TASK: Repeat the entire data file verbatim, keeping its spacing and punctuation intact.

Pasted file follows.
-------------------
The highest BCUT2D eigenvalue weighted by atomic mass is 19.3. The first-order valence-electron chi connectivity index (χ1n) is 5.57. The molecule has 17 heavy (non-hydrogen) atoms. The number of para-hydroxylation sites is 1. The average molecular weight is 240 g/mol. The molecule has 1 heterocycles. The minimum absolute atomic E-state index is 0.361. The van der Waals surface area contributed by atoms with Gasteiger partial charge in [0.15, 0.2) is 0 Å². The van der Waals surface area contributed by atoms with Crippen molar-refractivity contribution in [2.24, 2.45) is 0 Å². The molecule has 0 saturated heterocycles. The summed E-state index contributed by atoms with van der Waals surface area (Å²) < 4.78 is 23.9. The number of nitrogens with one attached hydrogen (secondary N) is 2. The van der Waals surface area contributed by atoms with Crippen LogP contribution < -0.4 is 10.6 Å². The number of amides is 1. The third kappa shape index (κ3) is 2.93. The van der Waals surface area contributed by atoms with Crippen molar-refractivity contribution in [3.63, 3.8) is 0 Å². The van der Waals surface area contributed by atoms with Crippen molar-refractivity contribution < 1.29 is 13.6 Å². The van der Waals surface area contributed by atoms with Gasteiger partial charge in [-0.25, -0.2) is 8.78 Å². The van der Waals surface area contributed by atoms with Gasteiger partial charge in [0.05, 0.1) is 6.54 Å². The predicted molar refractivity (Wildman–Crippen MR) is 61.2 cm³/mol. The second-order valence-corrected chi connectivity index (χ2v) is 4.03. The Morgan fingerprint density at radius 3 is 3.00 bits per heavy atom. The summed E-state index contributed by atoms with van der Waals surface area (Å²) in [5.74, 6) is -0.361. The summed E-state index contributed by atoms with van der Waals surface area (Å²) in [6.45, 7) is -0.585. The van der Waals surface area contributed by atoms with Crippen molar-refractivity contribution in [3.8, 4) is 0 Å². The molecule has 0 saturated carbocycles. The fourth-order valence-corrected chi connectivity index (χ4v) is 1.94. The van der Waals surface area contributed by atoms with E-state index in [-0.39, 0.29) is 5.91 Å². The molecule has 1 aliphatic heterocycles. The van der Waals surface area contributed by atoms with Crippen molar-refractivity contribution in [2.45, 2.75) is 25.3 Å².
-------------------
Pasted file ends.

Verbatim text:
The highest BCUT2D eigenvalue weighted by atomic mass is 19.3. The first-order valence-electron chi connectivity index (χ1n) is 5.57. The molecule has 17 heavy (non-hydrogen) atoms. The number of para-hydroxylation sites is 1. The average molecular weight is 240 g/mol. The molecule has 1 heterocycles. The minimum absolute atomic E-state index is 0.361. The van der Waals surface area contributed by atoms with Gasteiger partial charge in [0.15, 0.2) is 0 Å². The van der Waals surface area contributed by atoms with Crippen molar-refractivity contribution in [2.24, 2.45) is 0 Å². The molecule has 0 saturated heterocycles. The summed E-state index contributed by atoms with van der Waals surface area (Å²) < 4.78 is 23.9. The number of nitrogens with one attached hydrogen (secondary N) is 2. The van der Waals surface area contributed by atoms with Crippen LogP contribution < -0.4 is 10.6 Å². The number of amides is 1. The third kappa shape index (κ3) is 2.93. The van der Waals surface area contributed by atoms with Crippen molar-refractivity contribution in [3.63, 3.8) is 0 Å². The van der Waals surface area contributed by atoms with Crippen molar-refractivity contribution < 1.29 is 13.6 Å². The van der Waals surface area contributed by atoms with Gasteiger partial charge in [-0.25, -0.2) is 8.78 Å². The van der Waals surface area contributed by atoms with Gasteiger partial charge in [0.05, 0.1) is 6.54 Å². The predicted molar refractivity (Wildman–Crippen MR) is 61.2 cm³/mol. The second-order valence-corrected chi connectivity index (χ2v) is 4.03. The Morgan fingerprint density at radius 3 is 3.00 bits per heavy atom. The summed E-state index contributed by atoms with van der Waals surface area (Å²) in [5.74, 6) is -0.361. The summed E-state index contributed by atoms with van der Waals surface area (Å²) in [6.45, 7) is -0.585. The van der Waals surface area contributed by atoms with Crippen molar-refractivity contribution in [3.8, 4) is 0 Å². The molecule has 0 saturated carbocycles. The fourth-order valence-corrected chi connectivity index (χ4v) is 1.94. The van der Waals surface area contributed by atoms with E-state index in [-0.39, 0.29) is 5.91 Å². The molecule has 1 aliphatic heterocycles. The van der Waals surface area contributed by atoms with Crippen molar-refractivity contribution in [2.45, 2.75) is 25.3 Å².